Friday, October 20, 2006

Listen to Betsy

Betsy's Page: "Granted that most of these bills might not make it out of committee or the House, much less into law. But it is an eye-opening look at how different the discussion in politics would be with Democrats in control. Are those conservatives who are so fed up with GOP spending ready to face a House that would be led by Democratic members looking to guarantee all sorts of new entitlements. And note the clear willingness to raise taxes to pay for these new rights. No matter how annoyed you are with the GOP for spending, at least we haven't been discussing new taxes while they've been in control. And we certainly haven't been talking about the federal government guaranteeing voting rights for convicted felons or mandating service from 18 to 42 year olds!"


Barry Dauphin said...

This morning I read in the WSJ some of the Democratic law proposals of this past year. One goodie was called the "Social Security Forever Act" which involved raising income taxes on top of FICA to pay for an ever expanding set of benefits. Perhaps they should have included a "Print as Much Money as You Want and Mandated no Inflation Act".

I believe that many Reps have been irresponsible wrt money. My sense is that Bush has been willing to go along with a lot of this stuff as long as he could prosecute the WoT and Iraq, i.e., that he's been trying to maintain enough domestic support to avoid cut & run. Unfortunately, that means pork in the "real" world. I think enough folks will not complain if they get stuff the want. Nonetheless it will be difficult to accept the Reps as the party of smaller, leaner government any time soon.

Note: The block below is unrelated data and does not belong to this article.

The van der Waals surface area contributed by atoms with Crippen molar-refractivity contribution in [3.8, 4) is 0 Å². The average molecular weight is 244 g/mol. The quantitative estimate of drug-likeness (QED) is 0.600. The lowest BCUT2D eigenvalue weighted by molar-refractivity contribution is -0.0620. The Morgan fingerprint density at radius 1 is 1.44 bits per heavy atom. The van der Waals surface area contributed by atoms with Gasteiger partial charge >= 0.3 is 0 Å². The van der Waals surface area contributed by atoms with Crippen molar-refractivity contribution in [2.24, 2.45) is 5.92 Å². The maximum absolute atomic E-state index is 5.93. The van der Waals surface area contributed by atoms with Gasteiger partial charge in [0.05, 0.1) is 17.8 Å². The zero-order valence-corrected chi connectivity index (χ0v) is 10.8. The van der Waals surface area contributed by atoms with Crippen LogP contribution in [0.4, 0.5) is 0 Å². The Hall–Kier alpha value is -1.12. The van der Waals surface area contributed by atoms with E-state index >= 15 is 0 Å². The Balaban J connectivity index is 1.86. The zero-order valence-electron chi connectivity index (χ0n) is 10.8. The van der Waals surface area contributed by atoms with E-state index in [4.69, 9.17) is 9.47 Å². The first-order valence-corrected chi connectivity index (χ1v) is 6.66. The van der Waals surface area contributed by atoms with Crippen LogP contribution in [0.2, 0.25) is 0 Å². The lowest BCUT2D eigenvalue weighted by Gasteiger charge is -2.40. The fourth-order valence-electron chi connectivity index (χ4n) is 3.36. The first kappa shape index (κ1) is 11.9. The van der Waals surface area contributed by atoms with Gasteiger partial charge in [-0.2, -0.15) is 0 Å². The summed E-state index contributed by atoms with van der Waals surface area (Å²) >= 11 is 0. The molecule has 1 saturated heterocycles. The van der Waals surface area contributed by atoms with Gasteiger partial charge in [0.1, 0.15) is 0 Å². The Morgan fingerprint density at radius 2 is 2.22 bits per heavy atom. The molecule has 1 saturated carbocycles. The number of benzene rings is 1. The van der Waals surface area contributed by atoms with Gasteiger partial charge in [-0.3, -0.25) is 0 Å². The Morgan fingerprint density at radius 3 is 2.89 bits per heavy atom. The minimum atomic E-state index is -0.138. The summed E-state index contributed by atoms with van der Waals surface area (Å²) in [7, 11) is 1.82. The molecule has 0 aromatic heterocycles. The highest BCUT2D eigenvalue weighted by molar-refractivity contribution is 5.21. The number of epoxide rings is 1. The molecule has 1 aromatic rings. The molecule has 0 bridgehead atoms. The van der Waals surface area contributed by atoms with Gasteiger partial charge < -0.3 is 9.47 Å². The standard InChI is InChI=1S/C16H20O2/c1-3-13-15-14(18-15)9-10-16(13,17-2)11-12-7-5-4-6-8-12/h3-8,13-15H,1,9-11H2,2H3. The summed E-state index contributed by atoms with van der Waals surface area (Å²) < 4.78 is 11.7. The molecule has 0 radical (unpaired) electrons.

Syl said...

Do all Republicans consider Republicans the party of smaller, leaner government? I mean they don't think of themselves as BIG government. But still, to me they seem to think of themselves more as competent than as lean and mean.

And, also the values thing.

I think it's just one wing of the many-winged beast that thinks Reps should fight spending wherever they find it.

And I think that's why so many were PO'd at Reynolds---he acts as if he speaks for the entire party but he doesn't.

Me, I'm not big on big government, but I'm not out there brandishing a threatening sword against all spending, nor even against all pork.

Pork, actually, is as American as applie pie. :)

Rick Ballard said...


In theory, very little. If it is mandatory and without exception it can only be attacked as unfair under a theory of impropriety attaching to involuntary servitude. It might be refreshing to see what effect the institution of a civil obligation would have over the period of a generation or so.

In practice it would mean setting up a bureaucracy to manage a force of 8 million. What tasks would you forsee to be accomplished by such a force?

Unknown said...

I don't think the question is so much that there is anything wrong with service as it is that th edemcorats are kind of keeping a low profile on some of these things.

If they think mandatory service is a good idea, they should be out there pushing it.